April 18th Monday. Very thundery, with rain this evening tho’ no actual thunder so far. Ray took Barny down to the vet, who said he is a splendid old chap for his age, but has a slight temperature. So has given him a shot of antibiotics. Diane came to wash my hair for me. Mrs B brought my dress for me for the Oxford dinner, which looks very nice, hope it fits.
© Anthony Lawton 2012
Barny … is a splendid old chap for his age … (Diary, 18/4/88)
April 18, 2012 by Anthony Lawton
Posted in Rosemary Sutcliff's Diary | 1 Comment
categories and books
- Rosemary Sutcliff researched her historical novels for children, young adults and adults with exquisite care
- Rosemary Sutcliff talks about changing the ending of stories and songs
- Rosemary Sutcliff unconditionally among the best historical novelists using English |The Brittanica Library entry on children’s literature
- Former UK MP Roy Hattersley said in 1982 Rosemary Sutcliff’s Arthurian The Road to Camlann a “beautifully written parable”
- Rosemary Sutcliff’s family name was Romey (not spelled Romie by her)
rosemary sutcliff tags1920 1992 Alan Lee Ancient Greece Archaeology Arthurian artist authors awards books Bronze Age Buckingham Palace C. Walter Hodges Carnegie Medal CBE Charles Keeping children children's books children's literature Dark & Middle Ages disability dogs education Elizabethan English Civil War family fantasy favourites film friends garden health Heather Chichester-Clark historical fiction History Iron Age Joe Abercrombie King Arthur Kipling legend letters military miniatures music name nature Norman OBE obituary Olympics painting Penelope Lively politics Queen of England quotes reading research Richard Kennedy Roman Britain Romans Rosemary Sutcliff Roy Hattersley Shirley Felts signature storytelling Sutcliff Review of the Week The Eagle (of the Ninth) film The Eagle of the Ninth translation Tudors Victor Ambrus Vikings writers writing young adult fiction
- Well @BBCRadio4Extra, thanks for correcting it now. Seems old style formal ‘complaint’ works better than Twitter! http://t.co/q6HYVpb88Q | 1 day ago
- RT @ScribblingSandy: One of the problems of re-reading @rsutcliff is that you suddenly find yourself buying books like "The Complete Roman … | 1 day ago
- @AlanTuckett Thank you for retweet! Hope Cornwall good even excellent. | 2 days ago
- Really @BBCRadio4Extra, delighted #BrotherDustyFeet 1/3 broadcast today but it is Rosemary Sutcliff WITHOUT AN E! http://t.co/8THI9F7vlF | 2 days ago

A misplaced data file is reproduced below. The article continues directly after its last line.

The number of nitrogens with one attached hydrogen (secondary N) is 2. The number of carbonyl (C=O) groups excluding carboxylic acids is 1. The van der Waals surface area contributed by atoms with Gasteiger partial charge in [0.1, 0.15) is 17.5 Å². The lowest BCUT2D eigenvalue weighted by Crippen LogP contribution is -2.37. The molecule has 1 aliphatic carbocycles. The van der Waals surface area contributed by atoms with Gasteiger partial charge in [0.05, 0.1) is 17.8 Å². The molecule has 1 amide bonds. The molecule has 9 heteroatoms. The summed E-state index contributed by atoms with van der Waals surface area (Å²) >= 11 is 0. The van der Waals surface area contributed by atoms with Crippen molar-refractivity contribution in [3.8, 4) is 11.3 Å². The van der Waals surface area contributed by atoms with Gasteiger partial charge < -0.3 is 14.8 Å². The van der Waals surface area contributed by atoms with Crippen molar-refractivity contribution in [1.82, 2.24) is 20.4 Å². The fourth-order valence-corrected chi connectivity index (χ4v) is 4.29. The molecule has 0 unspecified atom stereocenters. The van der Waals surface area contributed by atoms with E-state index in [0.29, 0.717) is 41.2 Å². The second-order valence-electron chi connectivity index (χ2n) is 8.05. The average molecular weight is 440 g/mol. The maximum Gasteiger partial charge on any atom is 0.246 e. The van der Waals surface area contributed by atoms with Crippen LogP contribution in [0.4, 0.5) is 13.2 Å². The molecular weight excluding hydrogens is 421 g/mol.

- RT @bstephen2: Ep. 1 of Brother Dusty Feet (@rsutcliff): @BBCRadio4Extra at 09:30 & 17:30: bbc.co.uk/programmes/b01… Josef Lindsay, Adjoa Ando… | 2 days ago
- In 1972 Rosemary Sutcliff won the Boston Globe-@HornBook Award for Fiction for her retelling of Tristan and Iseult. | 4 days ago
- Is it, @guardianstyle, correct to use backward (no S) as in "He watched her walking away without a backward glance”(RS—#TheEagleofTheNinth)? | 4 days ago
- "There's many a good cock come out of a tattered bag”—proverb in Rosemary Sutcliff’s Simon. Cited by Oxford Dictionary of Proverbs (5th Ed) | 4 days ago
rosemary sutcliff’s signature
the guardian, in praise of rosemary sutcliff
Rosemary Sutcliff's 1954 children's classic The Eagle of the Ninth (still in print more than 50 years on) is the first of a series of novels in which Sutcliff, who died in 1992, explored the cultural borderlands between the Roman and the British worlds – "a place where two worlds met without mingling" as she describes the British town to which Marcus, the novel's central character, is posted.
Marcus is a typical Sutcliff hero, a dutiful Roman who is increasingly drawn to the British world of "other scents and sights and sounds; pale and changeful northern skies and the green plover calling". This existential cultural conflict gets even stronger in later books like The Lantern Bearers and Dawn Wind, set after the fall of Rome, and has modern resonance. But Sutcliff was not just a one-trick writer.
The range of her novels spans from the Bronze Age and Norman England to the Napoleonic wars. Two of her best, The Rider of the White Horse and Simon, are set in the 17th century and are marked by Sutcliff's unusually sympathetic (for English historical novelists of her era) treatment of Cromwell and the parliamentary cause. Sutcliff's finest books find liberal-minded members of elites wrestling with uncomfortable epochal changes. From Marcus Aquila to Simon Carey, one senses, they might even have been Guardian readers.